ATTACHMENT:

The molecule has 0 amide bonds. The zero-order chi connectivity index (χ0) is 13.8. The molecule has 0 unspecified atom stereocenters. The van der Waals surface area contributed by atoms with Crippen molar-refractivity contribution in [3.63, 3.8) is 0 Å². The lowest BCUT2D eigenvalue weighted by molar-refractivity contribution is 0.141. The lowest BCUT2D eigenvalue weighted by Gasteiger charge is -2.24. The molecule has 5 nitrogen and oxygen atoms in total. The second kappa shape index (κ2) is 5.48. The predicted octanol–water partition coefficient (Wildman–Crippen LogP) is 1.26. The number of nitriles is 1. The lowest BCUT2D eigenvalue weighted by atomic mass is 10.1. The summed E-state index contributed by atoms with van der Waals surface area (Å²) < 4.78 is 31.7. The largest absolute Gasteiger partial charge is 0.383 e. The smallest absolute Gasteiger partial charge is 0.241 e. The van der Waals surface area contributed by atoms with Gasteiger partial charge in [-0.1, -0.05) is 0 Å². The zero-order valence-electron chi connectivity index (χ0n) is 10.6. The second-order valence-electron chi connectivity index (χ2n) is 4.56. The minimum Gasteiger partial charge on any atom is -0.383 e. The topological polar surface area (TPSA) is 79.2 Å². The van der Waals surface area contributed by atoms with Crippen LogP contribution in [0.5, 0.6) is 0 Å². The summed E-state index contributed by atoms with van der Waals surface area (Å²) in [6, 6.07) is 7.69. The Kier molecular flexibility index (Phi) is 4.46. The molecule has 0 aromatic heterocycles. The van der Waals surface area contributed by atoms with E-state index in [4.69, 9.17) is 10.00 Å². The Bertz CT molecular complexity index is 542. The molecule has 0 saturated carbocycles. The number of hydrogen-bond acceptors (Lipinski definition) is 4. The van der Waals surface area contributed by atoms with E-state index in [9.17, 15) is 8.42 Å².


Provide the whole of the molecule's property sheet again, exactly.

The molecule has 0 amide bonds. The zero-order chi connectivity index (χ0) is 13.8. The molecule has 0 unspecified atom stereocenters. The van der Waals surface area contributed by atoms with Crippen molar-refractivity contribution in [3.63, 3.8) is 0 Å². The lowest BCUT2D eigenvalue weighted by molar-refractivity contribution is 0.141. The lowest BCUT2D eigenvalue weighted by Gasteiger charge is -2.24. The molecule has 5 nitrogen and oxygen atoms in total. The second kappa shape index (κ2) is 5.48. The predicted octanol–water partition coefficient (Wildman–Crippen LogP) is 1.26. The number of nitriles is 1. The lowest BCUT2D eigenvalue weighted by atomic mass is 10.1. The summed E-state index contributed by atoms with van der Waals surface area (Å²) < 4.78 is 31.7. The largest absolute Gasteiger partial charge is 0.383 e. The smallest absolute Gasteiger partial charge is 0.241 e. The van der Waals surface area contributed by atoms with Gasteiger partial charge in [-0.1, -0.05) is 0 Å². The zero-order valence-electron chi connectivity index (χ0n) is 10.6. The second-order valence-electron chi connectivity index (χ2n) is 4.56. The minimum Gasteiger partial charge on any atom is -0.383 e. The topological polar surface area (TPSA) is 79.2 Å². The van der Waals surface area contributed by atoms with Crippen LogP contribution in [0.5, 0.6) is 0 Å². The summed E-state index contributed by atoms with van der Waals surface area (Å²) in [6, 6.07) is 7.69. The Kier molecular flexibility index (Phi) is 4.46. The molecule has 0 aromatic heterocycles. The van der Waals surface area contributed by atoms with E-state index in [4.69, 9.17) is 10.00 Å². The Bertz CT molecular complexity index is 542. The molecule has 0 saturated carbocycles. The number of hydrogen-bond acceptors (Lipinski definition) is 4. The van der Waals surface area contributed by atoms with E-state index in [9.17, 15) is 8.42 Å².